The South Eastern Amateur Radio Group (EI2WRC) will be active from The Waterford and Suir Valley Railway station Kilmeaden, Co. Waterford for the "Railways On The Air" event on Sunday, the 25th of September. WSVR is a community heritage project. The project has enabled the magic of rails golden age to be brought to life in Kilmeaden. A heritage narrow gauge railway runs along 17 kilometres of the abandoned Waterford to Dungarvan line. The South Eastern Amateur Radio Group would like to thank the manager Maria Kyte and all the staff of The Waterford and Suir Valley Railway for all their help and allowing us access to the station to do this event again this year. For more information about the WSVR please see www.wsvrailway.ie . The September meeting of the South Eastern Amateur Radio Group EI2WRC will take place on Monday, the 26th of September 2022 at 8.00 p.m. sharp at The Sweep Bar, Adamstown, Kilmeaden, Co. Waterford, Eircode X91 H588. New members or anyone interested in learning more about amateur radio or the group are as always very welcome to attend. For anyone that wishes to find out more about the South Eastern Amateur Radio Group and their activities you can drop them an email to southeasternarg /at/ gmail.com or please feel free to go along to any of their meetings. You can check their website www.searg.ie and you can also join them on Facebook and follow them on Twitter.
The Shannon Basin Radio Club announce that their weekly SSB nets will recommence at the end of September. The hugely popular nets draw in stations from all across Ireland, the UK, and further afield. The 80m net will restart on Thursday, the 29th of September, starting at 9 p.m. local time in the upper end of the 80m band. The exact frequency will be posted on Shannon Basin Radio Club's Facebook page and Twitter account before the net starts. All are very welcome to join, especially newly licensed amateurs, QRP stations, and portable operators. Information about the restart of the 160m topband weekly net will be advised at a later date. Anyone wishing to learn more, submit SWL reports, or interested about the wide range of club activities are welcome to contact Shannon Basin Radio Club by email at admin /at/ sbrc.ie or via the club's social media channels.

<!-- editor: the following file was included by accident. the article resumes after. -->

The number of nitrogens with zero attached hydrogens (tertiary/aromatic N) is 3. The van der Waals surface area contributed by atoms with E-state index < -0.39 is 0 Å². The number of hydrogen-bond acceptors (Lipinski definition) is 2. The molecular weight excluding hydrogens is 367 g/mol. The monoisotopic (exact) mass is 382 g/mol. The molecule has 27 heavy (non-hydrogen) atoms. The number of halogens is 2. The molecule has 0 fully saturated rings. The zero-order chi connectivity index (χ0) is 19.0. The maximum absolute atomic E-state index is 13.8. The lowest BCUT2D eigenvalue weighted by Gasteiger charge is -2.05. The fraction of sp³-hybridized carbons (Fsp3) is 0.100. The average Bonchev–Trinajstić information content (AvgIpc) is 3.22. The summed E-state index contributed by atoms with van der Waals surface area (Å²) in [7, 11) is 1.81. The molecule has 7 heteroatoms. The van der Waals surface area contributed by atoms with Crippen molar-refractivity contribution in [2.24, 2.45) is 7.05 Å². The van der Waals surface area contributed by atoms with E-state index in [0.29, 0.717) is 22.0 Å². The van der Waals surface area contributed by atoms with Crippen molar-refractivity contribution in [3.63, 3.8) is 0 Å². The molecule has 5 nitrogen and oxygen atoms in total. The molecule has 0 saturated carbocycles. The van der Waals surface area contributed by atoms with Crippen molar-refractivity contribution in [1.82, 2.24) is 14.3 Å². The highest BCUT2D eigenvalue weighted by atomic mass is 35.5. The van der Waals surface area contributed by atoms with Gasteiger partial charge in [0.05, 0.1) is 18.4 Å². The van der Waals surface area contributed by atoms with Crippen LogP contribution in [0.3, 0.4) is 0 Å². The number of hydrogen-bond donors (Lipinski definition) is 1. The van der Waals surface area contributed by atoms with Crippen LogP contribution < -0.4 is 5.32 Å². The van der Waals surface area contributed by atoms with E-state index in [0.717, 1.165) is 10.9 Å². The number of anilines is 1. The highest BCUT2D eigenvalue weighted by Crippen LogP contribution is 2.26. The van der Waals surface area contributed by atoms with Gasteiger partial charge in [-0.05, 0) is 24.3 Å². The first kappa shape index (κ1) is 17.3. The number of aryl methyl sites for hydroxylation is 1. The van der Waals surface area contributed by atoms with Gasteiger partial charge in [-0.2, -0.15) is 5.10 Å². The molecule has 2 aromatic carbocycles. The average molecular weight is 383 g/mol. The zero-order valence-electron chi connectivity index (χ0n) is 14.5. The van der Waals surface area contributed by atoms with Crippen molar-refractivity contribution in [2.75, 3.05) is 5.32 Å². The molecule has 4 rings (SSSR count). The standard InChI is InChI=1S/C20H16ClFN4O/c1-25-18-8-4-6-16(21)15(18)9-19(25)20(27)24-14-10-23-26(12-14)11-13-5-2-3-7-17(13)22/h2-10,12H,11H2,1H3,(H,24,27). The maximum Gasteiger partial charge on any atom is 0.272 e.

The RSGB IOTA contest was again very popular in 2022, with over 2300 entries. Most Island and Island-Dxpedition entries were made by European Stations, followed by Asia and Oceania. Band conditions on Saturday were good on 20m, but poor otherwise. It was much better on Sunday, with 10m opening up in Europe. The results published on www.rsgbcc.org show the operators at EI7M achieving 4th place overall. An outstanding result, confirming EI7M as one of international top contest stations. Numerous entries from teams and single ops who put EI and EJ call-signs on the air for IOTA is proof of the rising level of amateur radio activity in Ireland.
After this Sunday's News Bulletin, switch on the SSB and FM VHF and UHF transceivers at home, in the car, or on foot, maybe on a hilltop, and participate in today's 70cm and 2m Counties Contest. First on 70cm for half an hour starting at 14.00 local time, and then for another 90 minutes on 2m, starting at 14.30 local time. The exchange is signal report, serial number and locator. EI and GI stations also give their county identifier. The entry rules and frequencies in use can be found on www.irts.ie .